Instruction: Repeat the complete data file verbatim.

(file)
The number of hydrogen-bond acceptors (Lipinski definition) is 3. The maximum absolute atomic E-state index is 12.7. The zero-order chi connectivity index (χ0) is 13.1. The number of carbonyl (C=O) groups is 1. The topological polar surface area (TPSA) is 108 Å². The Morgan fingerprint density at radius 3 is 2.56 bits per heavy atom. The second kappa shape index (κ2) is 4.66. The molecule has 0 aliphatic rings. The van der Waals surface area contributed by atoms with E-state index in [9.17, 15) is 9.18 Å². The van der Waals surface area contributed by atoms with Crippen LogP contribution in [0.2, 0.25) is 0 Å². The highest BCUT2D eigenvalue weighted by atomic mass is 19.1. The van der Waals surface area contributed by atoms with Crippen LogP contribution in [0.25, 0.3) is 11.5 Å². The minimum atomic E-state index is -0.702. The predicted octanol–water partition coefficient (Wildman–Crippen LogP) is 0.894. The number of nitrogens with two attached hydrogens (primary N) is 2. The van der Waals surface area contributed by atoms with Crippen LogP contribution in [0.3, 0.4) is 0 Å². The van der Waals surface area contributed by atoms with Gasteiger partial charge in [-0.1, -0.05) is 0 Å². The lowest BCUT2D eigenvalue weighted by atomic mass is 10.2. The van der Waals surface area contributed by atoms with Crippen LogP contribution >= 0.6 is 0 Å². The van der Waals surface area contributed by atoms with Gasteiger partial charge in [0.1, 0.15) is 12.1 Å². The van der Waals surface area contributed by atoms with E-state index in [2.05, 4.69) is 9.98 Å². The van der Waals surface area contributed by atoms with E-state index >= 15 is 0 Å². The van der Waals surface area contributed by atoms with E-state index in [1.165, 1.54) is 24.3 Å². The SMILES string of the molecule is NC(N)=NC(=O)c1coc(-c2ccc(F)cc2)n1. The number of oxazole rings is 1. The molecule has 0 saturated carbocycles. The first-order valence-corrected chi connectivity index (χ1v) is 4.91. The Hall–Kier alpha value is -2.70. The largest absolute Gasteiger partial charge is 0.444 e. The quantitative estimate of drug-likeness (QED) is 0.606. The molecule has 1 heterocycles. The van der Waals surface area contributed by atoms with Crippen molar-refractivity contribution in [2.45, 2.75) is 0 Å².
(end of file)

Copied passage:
The number of hydrogen-bond acceptors (Lipinski definition) is 3. The maximum absolute atomic E-state index is 12.7. The zero-order chi connectivity index (χ0) is 13.1. The number of carbonyl (C=O) groups is 1. The topological polar surface area (TPSA) is 108 Å². The Morgan fingerprint density at radius 3 is 2.56 bits per heavy atom. The second kappa shape index (κ2) is 4.66. The molecule has 0 aliphatic rings. The van der Waals surface area contributed by atoms with E-state index in [9.17, 15) is 9.18 Å². The van der Waals surface area contributed by atoms with Crippen LogP contribution in [0.2, 0.25) is 0 Å². The highest BCUT2D eigenvalue weighted by atomic mass is 19.1. The van der Waals surface area contributed by atoms with Crippen LogP contribution in [0.25, 0.3) is 11.5 Å². The minimum atomic E-state index is -0.702. The predicted octanol–water partition coefficient (Wildman–Crippen LogP) is 0.894. The number of nitrogens with two attached hydrogens (primary N) is 2. The van der Waals surface area contributed by atoms with Crippen LogP contribution in [0.3, 0.4) is 0 Å². The van der Waals surface area contributed by atoms with Gasteiger partial charge in [-0.1, -0.05) is 0 Å². The lowest BCUT2D eigenvalue weighted by atomic mass is 10.2. The van der Waals surface area contributed by atoms with Crippen LogP contribution >= 0.6 is 0 Å². The van der Waals surface area contributed by atoms with Gasteiger partial charge in [0.1, 0.15) is 12.1 Å². The van der Waals surface area contributed by atoms with E-state index in [2.05, 4.69) is 9.98 Å². The van der Waals surface area contributed by atoms with E-state index >= 15 is 0 Å². The van der Waals surface area contributed by atoms with E-state index in [1.165, 1.54) is 24.3 Å². The SMILES string of the molecule is NC(N)=NC(=O)c1coc(-c2ccc(F)cc2)n1. The number of oxazole rings is 1. The molecule has 0 saturated carbocycles. The first-order valence-corrected chi connectivity index (χ1v) is 4.91. The Hall–Kier alpha value is -2.70. The largest absolute Gasteiger partial charge is 0.444 e. The quantitative estimate of drug-likeness (QED) is 0.606. The molecule has 1 heterocycles. The van der Waals surface area contributed by atoms with Crippen molar-refractivity contribution in [2.45, 2.75) is 0 Å².